Russ has just moved to the neighborhood, and the life of this teen basketball phenom has been turned upside down by tragedy. Cut off from everyone he knows, he won't pick up a basketball, but answers only to the name Boy21--taken from his former jersey number.

As their final year of high school brings these two boys together, a unique friendship may turn out to be the answer they both need.

This is a book that I never would have picked up without prompting. It's got a sort-of unappealing cover, it's about basketball and boys that live in a not-so-nice neighborhood. Not my normal type of book. Am I glad, however, that I was forced to pick this one up? YES!

I sat down to read this and I won't lie, I was pretty much figuring I'd hate it. Instead I found myself totally absorbed, unable to put the book down until long after my regular bedtime, even as my eyes were fighting me, wanting to close. There is something about the tone of this book that hits it just right. The story is powerful and haunting and absolutely, heartbreakingly believable. I finished this book and immediately started recommending it the next think I thought I'd hate it, LOL!

Yes, there is violence, and yes, it's definitely a book for high school readers, but I don't think there's a person out there who wouldn't find something in this book relatable or compelling once they started it. Please ignore the cover. Please trust me. This is an excellent book and I am most definitely awarding it a GOLD STAR.

Thursday, June 20, 2013

Summer Reading Sign-Ups Start TOMORROW!!

Attention my teen readers! 

Our Teen Summer Reading Program runs from June 24 – August 2
but you can start signing up tomorrow, Friday, June 21st.

Here's the basics:
Once you sign up, we will give you a log book to keep track of the time you spend reading. For every three hours read, we will sign your logbook and give you a raffle ticket to fill out and place in the raffle jar. Winners will be drawn every Friday. We’ll call the winners, who will then choose from a selection of prizes.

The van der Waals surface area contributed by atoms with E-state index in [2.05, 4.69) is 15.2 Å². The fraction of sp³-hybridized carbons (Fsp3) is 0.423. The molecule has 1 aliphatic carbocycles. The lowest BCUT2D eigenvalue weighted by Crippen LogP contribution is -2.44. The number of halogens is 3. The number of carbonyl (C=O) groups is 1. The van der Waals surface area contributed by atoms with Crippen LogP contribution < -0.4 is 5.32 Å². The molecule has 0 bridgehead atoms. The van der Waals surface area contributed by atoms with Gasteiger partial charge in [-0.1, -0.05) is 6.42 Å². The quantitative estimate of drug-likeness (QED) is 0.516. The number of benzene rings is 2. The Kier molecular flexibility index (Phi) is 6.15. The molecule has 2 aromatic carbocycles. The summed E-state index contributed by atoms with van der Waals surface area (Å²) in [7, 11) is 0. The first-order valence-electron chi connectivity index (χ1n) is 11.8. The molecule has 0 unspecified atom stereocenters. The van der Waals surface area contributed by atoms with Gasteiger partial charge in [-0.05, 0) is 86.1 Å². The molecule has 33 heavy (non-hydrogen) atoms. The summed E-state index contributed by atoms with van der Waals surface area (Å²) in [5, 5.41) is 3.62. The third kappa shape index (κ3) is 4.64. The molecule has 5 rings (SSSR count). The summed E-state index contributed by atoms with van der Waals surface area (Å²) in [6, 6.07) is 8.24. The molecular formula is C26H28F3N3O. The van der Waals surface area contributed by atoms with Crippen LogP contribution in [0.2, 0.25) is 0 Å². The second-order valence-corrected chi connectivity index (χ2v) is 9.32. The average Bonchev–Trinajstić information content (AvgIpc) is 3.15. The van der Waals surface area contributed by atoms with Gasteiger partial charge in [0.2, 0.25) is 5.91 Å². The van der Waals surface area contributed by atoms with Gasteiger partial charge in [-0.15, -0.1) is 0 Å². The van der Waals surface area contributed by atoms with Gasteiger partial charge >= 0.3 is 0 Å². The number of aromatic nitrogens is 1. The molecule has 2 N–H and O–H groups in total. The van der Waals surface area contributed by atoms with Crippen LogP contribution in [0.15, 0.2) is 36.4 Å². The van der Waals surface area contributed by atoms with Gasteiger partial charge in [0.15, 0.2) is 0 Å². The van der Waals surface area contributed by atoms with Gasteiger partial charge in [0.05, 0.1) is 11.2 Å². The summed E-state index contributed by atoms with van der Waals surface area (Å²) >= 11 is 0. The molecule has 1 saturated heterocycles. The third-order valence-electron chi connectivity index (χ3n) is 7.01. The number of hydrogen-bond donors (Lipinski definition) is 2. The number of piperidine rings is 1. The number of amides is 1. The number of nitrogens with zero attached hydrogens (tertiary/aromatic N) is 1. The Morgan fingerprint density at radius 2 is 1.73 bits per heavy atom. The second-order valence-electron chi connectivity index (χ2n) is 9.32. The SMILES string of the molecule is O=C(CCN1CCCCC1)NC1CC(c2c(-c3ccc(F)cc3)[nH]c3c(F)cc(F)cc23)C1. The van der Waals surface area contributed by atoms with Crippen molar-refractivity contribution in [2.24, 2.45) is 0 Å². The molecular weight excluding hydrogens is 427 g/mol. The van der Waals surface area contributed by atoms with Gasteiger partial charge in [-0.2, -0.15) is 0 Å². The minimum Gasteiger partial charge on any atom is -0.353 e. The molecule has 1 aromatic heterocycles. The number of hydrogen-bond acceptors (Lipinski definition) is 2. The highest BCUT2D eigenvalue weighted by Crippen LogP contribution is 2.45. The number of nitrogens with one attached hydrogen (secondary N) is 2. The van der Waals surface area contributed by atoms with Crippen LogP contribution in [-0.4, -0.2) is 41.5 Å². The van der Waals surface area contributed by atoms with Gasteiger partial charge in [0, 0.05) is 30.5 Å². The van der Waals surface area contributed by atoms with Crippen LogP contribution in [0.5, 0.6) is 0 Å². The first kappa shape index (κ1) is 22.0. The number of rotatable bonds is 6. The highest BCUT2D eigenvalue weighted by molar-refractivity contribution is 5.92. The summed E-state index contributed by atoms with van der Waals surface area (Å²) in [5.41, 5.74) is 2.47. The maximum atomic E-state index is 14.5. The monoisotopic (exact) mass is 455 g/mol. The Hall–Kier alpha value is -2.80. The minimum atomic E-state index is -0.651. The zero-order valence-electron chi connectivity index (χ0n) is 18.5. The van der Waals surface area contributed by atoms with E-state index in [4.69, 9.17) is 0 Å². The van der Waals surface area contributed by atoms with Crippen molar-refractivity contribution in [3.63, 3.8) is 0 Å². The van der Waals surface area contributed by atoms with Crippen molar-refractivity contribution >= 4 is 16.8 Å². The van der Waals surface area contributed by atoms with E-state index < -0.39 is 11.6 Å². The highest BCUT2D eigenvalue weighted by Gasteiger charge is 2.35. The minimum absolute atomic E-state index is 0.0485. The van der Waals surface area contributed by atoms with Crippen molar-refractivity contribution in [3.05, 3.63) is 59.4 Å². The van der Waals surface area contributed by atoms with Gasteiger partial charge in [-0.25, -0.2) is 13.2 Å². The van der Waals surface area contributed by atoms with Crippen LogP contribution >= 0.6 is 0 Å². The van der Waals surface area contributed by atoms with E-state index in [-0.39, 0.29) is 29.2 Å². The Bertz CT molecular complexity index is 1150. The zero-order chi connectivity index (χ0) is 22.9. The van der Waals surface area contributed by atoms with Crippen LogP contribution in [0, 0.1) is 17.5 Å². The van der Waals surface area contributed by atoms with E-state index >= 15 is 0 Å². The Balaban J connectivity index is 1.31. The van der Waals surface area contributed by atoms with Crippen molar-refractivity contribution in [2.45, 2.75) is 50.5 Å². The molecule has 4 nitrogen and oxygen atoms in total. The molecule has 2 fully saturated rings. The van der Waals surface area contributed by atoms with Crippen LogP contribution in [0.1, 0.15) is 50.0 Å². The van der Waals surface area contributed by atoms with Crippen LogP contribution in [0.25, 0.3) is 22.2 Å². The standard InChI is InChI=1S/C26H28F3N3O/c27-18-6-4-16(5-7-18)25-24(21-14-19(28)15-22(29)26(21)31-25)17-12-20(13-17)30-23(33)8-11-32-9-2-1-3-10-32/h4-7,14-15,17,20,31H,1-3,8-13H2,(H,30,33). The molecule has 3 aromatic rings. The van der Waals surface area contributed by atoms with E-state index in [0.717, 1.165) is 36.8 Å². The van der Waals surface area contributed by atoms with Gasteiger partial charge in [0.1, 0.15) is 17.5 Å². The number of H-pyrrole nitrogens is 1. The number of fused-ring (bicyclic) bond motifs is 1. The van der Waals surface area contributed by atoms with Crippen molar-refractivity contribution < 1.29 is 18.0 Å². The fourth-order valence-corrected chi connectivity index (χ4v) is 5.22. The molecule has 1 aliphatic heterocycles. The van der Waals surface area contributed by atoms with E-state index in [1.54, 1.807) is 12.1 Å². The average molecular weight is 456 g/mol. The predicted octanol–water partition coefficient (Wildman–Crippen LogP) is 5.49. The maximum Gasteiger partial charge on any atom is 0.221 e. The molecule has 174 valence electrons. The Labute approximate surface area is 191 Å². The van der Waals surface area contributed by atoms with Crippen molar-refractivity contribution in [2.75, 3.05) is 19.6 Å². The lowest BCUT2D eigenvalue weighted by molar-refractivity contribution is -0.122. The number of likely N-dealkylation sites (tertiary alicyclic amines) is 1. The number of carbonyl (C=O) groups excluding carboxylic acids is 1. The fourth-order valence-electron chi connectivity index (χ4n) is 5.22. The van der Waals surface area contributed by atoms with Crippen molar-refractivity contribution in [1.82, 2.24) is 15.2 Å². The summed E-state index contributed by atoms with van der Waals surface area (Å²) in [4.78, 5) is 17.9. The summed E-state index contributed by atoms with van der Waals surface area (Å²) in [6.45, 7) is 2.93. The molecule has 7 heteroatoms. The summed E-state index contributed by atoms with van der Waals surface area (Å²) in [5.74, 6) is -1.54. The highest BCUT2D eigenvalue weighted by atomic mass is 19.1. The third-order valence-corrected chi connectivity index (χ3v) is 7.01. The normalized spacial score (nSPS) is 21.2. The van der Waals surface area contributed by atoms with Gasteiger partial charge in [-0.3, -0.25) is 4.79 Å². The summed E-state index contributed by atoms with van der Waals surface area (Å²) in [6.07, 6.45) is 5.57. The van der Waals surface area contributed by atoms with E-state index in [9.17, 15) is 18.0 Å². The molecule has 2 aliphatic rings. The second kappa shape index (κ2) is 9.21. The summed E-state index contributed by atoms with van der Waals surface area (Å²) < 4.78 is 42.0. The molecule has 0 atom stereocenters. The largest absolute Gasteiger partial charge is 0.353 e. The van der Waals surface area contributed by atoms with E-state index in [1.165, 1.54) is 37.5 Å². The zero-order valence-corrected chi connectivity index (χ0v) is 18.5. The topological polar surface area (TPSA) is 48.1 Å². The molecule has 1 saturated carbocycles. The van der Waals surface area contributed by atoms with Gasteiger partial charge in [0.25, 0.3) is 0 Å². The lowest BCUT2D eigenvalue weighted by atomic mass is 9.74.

Super simple.

We don't tell you what to read and you don't have to write any book reports. You just have to read whatever you would be reading anyway and let us know how long you spent reading! Easy.

If you have any questions, call us at 413-736-4561 ext. 3 or just stop in and ask!

Tuesday, June 18, 2013

Review: Miss Peregrine's Home for Peculiar Children

Miss Peregrine's Home for Peculiar Children
by Ransom Riggs

Book Description:
A mysterious island.

An abandoned orphanage.

A strange collection of very curious photographs.

It all waits to be discovered in Miss Peregrine’s Home for Peculiar Children, an unforgettable novel that mixes fiction and photography in a thrilling reading experience. As our story opens, a horrific family tragedy sets sixteen-year-old Jacob journeying to a remote island off the coast of Wales, where he discovers the crumbling ruins of Miss Peregrine’s Home for Peculiar Children. As Jacob explores its abandoned bedrooms and hallways, it becomes clear that the children were more than just peculiar. They may have been dangerous. They may have been quarantined on a deserted island for good reason. And somehow—impossible though it seems—they may still be alive.

This is the perfect semi-creepy, slightly magical, but still historically set realistic story for anyone in middle school all the way up to adults.  I guarantee you will be as sucked into the story as I was, eagerly turning the pages to find the next intriguing photographs and trying to place them into Jacob's mysterious tale.